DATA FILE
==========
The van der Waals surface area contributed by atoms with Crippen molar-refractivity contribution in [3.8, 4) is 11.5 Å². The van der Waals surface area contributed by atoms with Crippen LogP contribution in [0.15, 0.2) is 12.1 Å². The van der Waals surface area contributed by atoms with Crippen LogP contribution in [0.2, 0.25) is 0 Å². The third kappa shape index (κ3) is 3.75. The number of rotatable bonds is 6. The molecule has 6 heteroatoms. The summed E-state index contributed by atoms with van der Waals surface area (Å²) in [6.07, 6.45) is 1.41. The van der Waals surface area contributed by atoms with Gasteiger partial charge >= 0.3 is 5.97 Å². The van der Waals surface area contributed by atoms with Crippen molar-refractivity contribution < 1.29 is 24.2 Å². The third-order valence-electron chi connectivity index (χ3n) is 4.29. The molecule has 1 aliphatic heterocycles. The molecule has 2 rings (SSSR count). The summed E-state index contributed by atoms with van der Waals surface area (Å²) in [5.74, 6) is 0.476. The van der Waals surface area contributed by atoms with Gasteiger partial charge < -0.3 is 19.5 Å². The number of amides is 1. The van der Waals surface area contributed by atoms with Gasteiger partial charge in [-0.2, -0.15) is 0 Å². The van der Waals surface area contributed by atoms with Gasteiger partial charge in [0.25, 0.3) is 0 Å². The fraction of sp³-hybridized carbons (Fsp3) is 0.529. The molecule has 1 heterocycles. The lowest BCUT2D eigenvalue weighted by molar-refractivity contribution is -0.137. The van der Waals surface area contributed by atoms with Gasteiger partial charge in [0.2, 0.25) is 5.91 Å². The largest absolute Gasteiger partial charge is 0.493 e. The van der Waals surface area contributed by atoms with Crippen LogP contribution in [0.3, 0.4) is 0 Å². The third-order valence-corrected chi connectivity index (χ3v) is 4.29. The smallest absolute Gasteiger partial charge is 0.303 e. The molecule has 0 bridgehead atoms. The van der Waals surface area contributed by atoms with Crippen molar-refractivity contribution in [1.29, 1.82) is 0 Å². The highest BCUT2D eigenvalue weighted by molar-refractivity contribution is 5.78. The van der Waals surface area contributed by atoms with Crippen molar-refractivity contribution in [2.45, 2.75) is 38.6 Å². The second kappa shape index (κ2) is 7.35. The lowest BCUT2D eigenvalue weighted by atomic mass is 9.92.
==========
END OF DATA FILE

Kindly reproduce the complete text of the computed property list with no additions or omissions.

The van der Waals surface area contributed by atoms with Crippen molar-refractivity contribution in [3.8, 4) is 11.5 Å². The van der Waals surface area contributed by atoms with Crippen LogP contribution in [0.15, 0.2) is 12.1 Å². The van der Waals surface area contributed by atoms with Crippen LogP contribution in [0.2, 0.25) is 0 Å². The third kappa shape index (κ3) is 3.75. The number of rotatable bonds is 6. The molecule has 6 heteroatoms. The summed E-state index contributed by atoms with van der Waals surface area (Å²) in [6.07, 6.45) is 1.41. The van der Waals surface area contributed by atoms with Gasteiger partial charge >= 0.3 is 5.97 Å². The van der Waals surface area contributed by atoms with Crippen molar-refractivity contribution < 1.29 is 24.2 Å². The third-order valence-electron chi connectivity index (χ3n) is 4.29. The molecule has 1 aliphatic heterocycles. The molecule has 2 rings (SSSR count). The summed E-state index contributed by atoms with van der Waals surface area (Å²) in [5.74, 6) is 0.476. The van der Waals surface area contributed by atoms with Gasteiger partial charge < -0.3 is 19.5 Å². The number of amides is 1. The van der Waals surface area contributed by atoms with Gasteiger partial charge in [-0.2, -0.15) is 0 Å². The van der Waals surface area contributed by atoms with Gasteiger partial charge in [0.25, 0.3) is 0 Å². The fraction of sp³-hybridized carbons (Fsp3) is 0.529. The molecule has 1 heterocycles. The lowest BCUT2D eigenvalue weighted by molar-refractivity contribution is -0.137. The van der Waals surface area contributed by atoms with Gasteiger partial charge in [0.2, 0.25) is 5.91 Å². The largest absolute Gasteiger partial charge is 0.493 e. The van der Waals surface area contributed by atoms with Crippen LogP contribution in [0.3, 0.4) is 0 Å². The third-order valence-corrected chi connectivity index (χ3v) is 4.29. The smallest absolute Gasteiger partial charge is 0.303 e. The molecule has 0 bridgehead atoms. The van der Waals surface area contributed by atoms with Crippen molar-refractivity contribution in [1.29, 1.82) is 0 Å². The highest BCUT2D eigenvalue weighted by molar-refractivity contribution is 5.78. The van der Waals surface area contributed by atoms with Crippen molar-refractivity contribution in [2.45, 2.75) is 38.6 Å². The second kappa shape index (κ2) is 7.35. The lowest BCUT2D eigenvalue weighted by atomic mass is 9.92.